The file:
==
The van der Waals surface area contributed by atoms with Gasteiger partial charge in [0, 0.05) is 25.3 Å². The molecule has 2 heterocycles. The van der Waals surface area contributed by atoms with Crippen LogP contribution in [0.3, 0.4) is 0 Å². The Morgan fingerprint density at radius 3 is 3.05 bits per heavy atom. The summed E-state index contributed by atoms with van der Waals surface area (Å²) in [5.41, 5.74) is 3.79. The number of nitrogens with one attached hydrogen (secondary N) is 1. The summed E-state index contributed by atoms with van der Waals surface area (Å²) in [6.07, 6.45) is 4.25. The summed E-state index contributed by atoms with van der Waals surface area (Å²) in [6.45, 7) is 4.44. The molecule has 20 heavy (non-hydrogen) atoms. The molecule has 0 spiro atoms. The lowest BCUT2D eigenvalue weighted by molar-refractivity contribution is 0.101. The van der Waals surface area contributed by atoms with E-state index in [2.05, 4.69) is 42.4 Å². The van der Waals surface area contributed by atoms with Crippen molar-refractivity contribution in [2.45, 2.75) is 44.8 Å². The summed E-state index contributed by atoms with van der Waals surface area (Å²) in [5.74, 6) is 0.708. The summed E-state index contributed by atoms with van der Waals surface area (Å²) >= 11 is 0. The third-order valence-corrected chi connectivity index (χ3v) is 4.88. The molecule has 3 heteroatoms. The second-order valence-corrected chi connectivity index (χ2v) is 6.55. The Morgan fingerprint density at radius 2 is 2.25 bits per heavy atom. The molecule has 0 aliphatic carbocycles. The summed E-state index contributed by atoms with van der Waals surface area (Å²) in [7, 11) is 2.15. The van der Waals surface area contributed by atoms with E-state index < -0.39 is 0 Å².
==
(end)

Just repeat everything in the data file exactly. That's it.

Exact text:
The van der Waals surface area contributed by atoms with Gasteiger partial charge in [0, 0.05) is 25.3 Å². The molecule has 2 heterocycles. The van der Waals surface area contributed by atoms with Crippen LogP contribution in [0.3, 0.4) is 0 Å². The Morgan fingerprint density at radius 3 is 3.05 bits per heavy atom. The summed E-state index contributed by atoms with van der Waals surface area (Å²) in [5.41, 5.74) is 3.79. The number of nitrogens with one attached hydrogen (secondary N) is 1. The summed E-state index contributed by atoms with van der Waals surface area (Å²) in [6.07, 6.45) is 4.25. The summed E-state index contributed by atoms with van der Waals surface area (Å²) in [6.45, 7) is 4.44. The molecule has 20 heavy (non-hydrogen) atoms. The molecule has 0 spiro atoms. The lowest BCUT2D eigenvalue weighted by molar-refractivity contribution is 0.101. The van der Waals surface area contributed by atoms with E-state index in [2.05, 4.69) is 42.4 Å². The van der Waals surface area contributed by atoms with Crippen molar-refractivity contribution in [2.45, 2.75) is 44.8 Å². The summed E-state index contributed by atoms with van der Waals surface area (Å²) in [5.74, 6) is 0.708. The summed E-state index contributed by atoms with van der Waals surface area (Å²) >= 11 is 0. The third-order valence-corrected chi connectivity index (χ3v) is 4.88. The molecule has 3 heteroatoms. The second-order valence-corrected chi connectivity index (χ2v) is 6.55. The Morgan fingerprint density at radius 2 is 2.25 bits per heavy atom. The molecule has 0 aliphatic carbocycles. The summed E-state index contributed by atoms with van der Waals surface area (Å²) in [7, 11) is 2.15. The van der Waals surface area contributed by atoms with E-state index < -0.39 is 0 Å².